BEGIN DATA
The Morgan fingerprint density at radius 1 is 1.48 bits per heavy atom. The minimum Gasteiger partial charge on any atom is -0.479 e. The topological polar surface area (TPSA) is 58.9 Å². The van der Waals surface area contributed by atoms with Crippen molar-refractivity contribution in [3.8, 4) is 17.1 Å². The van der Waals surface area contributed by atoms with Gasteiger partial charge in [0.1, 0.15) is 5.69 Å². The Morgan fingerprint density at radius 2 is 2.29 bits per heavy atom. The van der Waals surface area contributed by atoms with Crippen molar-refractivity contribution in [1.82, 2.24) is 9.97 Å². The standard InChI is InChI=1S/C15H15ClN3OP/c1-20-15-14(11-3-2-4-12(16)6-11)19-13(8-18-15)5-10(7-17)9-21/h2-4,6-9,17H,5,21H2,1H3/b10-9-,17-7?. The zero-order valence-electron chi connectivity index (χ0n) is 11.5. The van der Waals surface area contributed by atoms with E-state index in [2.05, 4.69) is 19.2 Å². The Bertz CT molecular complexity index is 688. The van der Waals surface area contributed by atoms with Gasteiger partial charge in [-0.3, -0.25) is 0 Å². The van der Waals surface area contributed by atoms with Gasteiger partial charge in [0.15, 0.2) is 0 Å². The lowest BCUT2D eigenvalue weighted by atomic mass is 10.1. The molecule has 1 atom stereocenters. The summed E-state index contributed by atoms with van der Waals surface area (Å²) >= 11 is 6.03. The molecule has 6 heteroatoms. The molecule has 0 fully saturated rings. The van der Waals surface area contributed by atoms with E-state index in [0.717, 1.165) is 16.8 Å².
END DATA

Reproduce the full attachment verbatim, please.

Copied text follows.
The Morgan fingerprint density at radius 1 is 1.48 bits per heavy atom. The minimum Gasteiger partial charge on any atom is -0.479 e. The topological polar surface area (TPSA) is 58.9 Å². The van der Waals surface area contributed by atoms with Crippen molar-refractivity contribution in [3.8, 4) is 17.1 Å². The van der Waals surface area contributed by atoms with Gasteiger partial charge in [0.1, 0.15) is 5.69 Å². The Morgan fingerprint density at radius 2 is 2.29 bits per heavy atom. The van der Waals surface area contributed by atoms with Crippen molar-refractivity contribution in [1.82, 2.24) is 9.97 Å². The standard InChI is InChI=1S/C15H15ClN3OP/c1-20-15-14(11-3-2-4-12(16)6-11)19-13(8-18-15)5-10(7-17)9-21/h2-4,6-9,17H,5,21H2,1H3/b10-9-,17-7?. The zero-order valence-electron chi connectivity index (χ0n) is 11.5. The van der Waals surface area contributed by atoms with E-state index in [2.05, 4.69) is 19.2 Å². The Bertz CT molecular complexity index is 688. The van der Waals surface area contributed by atoms with Gasteiger partial charge in [-0.3, -0.25) is 0 Å². The van der Waals surface area contributed by atoms with Gasteiger partial charge in [0.15, 0.2) is 0 Å². The lowest BCUT2D eigenvalue weighted by atomic mass is 10.1. The molecule has 1 atom stereocenters. The summed E-state index contributed by atoms with van der Waals surface area (Å²) >= 11 is 6.03. The molecule has 6 heteroatoms. The molecule has 0 fully saturated rings. The van der Waals surface area contributed by atoms with E-state index in [0.717, 1.165) is 16.8 Å².